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10 September 2017 @ 09:01 am
Really?  
A recent article in the New Yourk Post has caused some buzz among the YA literature community. Here is the link to the relatively short piece that is critical of the movement to ensure YA lit is more inclusive and diverse: http://nypost.com/2017/09/05/pc-wars-rule-young-adult-publishing-as-fewer-kids-learn-to-love-to-read/. It is simple to see the bias here. Just take in the title of the article: PC Wars Rule Young Adult Publishing as Fewer Kids Learn to Love to Read. There is an oblique reference to the fact that high school kids by and large do not read for pleasure: "In 2015, one in three high-school seniors admitted not having read a single book for pleasure in the past year, three times as many as 30 years before." I would love to have the citation for this survey. I do know Stacy Creel conducted a meta analysis of the effect of assigned reading on reading for pleasure: http://www.yalsa.ala.org/jrlya/2015/02/the-impact-of-assigned-reading-on-reading-pleasure-in-young-adults/. I highly recommend this article as it is a bit more scholarly and rooted in actual research.


But let's push the reference to a study never cited fully. The author of the NY Post article seems to question the need for diversity in books we share with our students. Instead of engaging in a more detailed examination of diversity and all of the scholarship surrounding it, the author goes for the low blows. The final paragraph of the article: "The idea that adolescents need to be “protected” from authors who don’t exactly mirror their own identity-group experience is a recipe for creating snowflake college students who’ll never want to touch a book that hasn’t been pre-approved by a committee. At this rate, the publishing world will purge itself out of existence."

The opposite is, fortunately, true. More and more readers are encountering diversity in books. Not only is this important for readers who have never seen themselves in a book or, worse, seen stereotypes of themselves in books, diversity ensures ALL readers see the diversity of the world in which they live. The use of the derogatory "snowflake" terminology seems to suggest that if we make readers more aware of the diversity and the stereotypes, we are somehow protecting them from reality when instead we are showing them the TRUTH. When someone suggests that diversity is somehow harmful, I wonder how often they have seen themselves in books, movies, and on TV.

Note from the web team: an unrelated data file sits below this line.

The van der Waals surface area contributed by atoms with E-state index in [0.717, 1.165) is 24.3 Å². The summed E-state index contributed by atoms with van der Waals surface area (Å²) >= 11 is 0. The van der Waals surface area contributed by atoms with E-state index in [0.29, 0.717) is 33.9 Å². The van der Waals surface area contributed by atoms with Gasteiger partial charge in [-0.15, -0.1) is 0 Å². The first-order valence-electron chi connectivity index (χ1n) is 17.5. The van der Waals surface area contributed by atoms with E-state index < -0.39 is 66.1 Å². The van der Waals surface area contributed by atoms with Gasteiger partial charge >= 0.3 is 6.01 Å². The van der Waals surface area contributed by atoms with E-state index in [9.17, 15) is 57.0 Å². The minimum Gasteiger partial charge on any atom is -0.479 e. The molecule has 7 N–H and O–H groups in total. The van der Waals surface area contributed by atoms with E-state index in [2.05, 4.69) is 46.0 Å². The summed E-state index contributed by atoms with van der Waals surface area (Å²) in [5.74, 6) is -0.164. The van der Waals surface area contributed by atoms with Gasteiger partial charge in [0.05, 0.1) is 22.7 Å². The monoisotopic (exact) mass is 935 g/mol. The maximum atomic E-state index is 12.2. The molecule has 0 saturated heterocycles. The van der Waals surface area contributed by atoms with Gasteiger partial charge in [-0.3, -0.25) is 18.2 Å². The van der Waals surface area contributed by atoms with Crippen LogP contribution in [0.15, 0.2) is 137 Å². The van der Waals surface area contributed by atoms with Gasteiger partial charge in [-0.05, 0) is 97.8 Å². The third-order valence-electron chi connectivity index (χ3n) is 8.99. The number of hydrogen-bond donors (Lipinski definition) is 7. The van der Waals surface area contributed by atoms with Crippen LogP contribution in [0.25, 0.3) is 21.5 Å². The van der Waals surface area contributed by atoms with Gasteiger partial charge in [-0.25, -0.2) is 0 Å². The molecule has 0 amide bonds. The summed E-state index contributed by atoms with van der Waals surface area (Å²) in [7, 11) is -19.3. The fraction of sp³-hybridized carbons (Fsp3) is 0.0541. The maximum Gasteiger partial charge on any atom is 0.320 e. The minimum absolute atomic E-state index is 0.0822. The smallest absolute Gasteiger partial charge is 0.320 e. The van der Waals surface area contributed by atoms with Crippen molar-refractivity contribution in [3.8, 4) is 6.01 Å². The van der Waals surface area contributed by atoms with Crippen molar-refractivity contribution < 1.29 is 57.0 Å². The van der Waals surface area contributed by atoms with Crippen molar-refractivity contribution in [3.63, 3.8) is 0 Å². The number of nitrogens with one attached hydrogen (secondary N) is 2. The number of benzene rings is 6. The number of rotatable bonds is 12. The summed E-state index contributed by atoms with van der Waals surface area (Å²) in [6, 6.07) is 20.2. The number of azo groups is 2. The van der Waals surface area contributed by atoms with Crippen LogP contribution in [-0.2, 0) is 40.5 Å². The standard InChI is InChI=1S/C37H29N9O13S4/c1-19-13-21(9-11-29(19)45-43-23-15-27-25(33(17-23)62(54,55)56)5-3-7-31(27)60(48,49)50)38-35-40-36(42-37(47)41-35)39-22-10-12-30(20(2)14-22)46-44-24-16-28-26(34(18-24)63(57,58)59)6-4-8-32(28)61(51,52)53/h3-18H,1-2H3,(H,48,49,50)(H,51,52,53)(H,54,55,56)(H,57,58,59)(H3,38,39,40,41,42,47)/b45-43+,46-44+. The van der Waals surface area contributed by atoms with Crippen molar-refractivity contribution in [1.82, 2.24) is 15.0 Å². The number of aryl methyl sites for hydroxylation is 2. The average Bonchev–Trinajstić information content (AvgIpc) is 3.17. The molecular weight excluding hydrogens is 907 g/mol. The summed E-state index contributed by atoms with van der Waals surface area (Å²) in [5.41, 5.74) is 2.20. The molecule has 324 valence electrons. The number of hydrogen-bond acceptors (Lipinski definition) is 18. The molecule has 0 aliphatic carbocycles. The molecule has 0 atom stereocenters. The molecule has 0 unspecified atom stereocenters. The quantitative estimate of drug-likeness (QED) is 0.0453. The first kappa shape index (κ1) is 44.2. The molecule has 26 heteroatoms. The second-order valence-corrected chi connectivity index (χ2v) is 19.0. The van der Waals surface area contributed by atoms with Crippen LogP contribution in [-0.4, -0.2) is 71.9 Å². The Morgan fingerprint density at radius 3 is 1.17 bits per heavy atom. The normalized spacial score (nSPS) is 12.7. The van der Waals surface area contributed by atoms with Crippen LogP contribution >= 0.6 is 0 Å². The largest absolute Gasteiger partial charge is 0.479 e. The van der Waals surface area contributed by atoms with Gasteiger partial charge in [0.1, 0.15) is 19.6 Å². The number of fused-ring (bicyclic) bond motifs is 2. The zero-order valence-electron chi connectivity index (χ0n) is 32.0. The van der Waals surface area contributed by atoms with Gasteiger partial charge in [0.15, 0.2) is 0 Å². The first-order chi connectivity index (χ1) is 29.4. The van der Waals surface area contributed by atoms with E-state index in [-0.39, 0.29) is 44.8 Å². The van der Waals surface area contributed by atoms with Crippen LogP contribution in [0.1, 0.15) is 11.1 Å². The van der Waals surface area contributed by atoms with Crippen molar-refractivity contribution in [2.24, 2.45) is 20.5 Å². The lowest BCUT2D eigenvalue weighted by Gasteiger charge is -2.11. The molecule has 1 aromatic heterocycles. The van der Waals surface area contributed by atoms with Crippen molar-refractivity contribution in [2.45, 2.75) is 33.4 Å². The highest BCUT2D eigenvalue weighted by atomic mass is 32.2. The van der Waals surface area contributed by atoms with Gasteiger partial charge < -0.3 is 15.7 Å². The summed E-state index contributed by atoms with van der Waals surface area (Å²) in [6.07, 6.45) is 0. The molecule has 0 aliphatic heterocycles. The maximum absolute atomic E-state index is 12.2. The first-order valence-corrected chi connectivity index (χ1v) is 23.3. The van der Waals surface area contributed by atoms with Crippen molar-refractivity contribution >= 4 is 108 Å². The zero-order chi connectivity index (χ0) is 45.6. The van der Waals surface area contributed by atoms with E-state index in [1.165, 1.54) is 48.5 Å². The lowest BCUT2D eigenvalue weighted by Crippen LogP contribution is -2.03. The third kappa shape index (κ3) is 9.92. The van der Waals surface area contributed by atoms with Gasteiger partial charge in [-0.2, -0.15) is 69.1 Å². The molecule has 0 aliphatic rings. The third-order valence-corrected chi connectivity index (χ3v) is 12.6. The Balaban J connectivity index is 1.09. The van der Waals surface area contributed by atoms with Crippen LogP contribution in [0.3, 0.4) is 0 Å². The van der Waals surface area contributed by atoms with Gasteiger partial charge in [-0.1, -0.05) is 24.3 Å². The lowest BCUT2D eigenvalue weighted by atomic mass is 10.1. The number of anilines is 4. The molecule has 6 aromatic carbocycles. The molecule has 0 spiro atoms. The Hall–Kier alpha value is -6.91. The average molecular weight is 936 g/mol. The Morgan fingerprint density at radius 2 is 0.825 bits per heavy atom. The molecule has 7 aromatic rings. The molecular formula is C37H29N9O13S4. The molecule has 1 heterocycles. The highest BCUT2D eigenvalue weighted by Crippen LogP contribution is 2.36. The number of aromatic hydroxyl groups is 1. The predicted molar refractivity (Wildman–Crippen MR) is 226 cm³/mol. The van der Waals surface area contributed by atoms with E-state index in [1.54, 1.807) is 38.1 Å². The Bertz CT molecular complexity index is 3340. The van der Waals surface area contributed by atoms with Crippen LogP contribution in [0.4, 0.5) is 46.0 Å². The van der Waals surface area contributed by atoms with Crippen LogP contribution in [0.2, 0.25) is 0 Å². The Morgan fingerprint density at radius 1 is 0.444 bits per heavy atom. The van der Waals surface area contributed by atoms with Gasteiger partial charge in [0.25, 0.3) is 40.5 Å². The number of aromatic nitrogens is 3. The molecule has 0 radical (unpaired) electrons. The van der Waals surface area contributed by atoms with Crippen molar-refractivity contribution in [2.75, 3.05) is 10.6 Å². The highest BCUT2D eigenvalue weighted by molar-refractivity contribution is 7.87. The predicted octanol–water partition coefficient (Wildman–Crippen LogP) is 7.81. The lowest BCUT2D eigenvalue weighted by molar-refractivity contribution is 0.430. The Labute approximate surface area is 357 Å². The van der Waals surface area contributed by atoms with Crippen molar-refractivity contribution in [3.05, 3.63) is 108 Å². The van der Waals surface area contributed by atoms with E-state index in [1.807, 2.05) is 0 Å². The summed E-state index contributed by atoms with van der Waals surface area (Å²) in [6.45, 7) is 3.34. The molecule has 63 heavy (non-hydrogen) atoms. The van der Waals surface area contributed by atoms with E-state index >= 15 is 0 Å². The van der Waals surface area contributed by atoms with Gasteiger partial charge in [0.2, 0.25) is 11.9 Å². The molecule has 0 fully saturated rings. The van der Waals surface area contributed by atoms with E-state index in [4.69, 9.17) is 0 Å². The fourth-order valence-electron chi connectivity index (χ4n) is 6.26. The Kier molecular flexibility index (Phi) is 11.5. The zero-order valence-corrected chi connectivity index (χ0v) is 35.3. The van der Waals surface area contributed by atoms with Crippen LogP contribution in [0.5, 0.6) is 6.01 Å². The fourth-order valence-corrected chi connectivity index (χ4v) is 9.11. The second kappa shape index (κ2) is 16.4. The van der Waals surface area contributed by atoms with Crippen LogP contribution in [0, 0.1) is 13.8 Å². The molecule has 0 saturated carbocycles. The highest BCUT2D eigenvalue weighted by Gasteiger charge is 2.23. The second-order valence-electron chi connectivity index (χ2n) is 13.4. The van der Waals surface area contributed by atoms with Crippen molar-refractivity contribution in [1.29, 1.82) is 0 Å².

Before DEAR MR. HENSHAW, I had never encountered a child of divorce in books. I was 32 when I read a book that finally reflected some of my childhood experience. My childish thoughts and feelings were finally "verified" through Leigh and his thoughts and feelings. To suggest that reading books about myself and my experiences makes me a snowflake is more than insulting. And to suggest that the diverse books are best written by someone within the culture/community is short-sighted. It is imperative for me to be sure I share diverse books as widely as possible. Not to create snowflakes but to create citizens of the real world.
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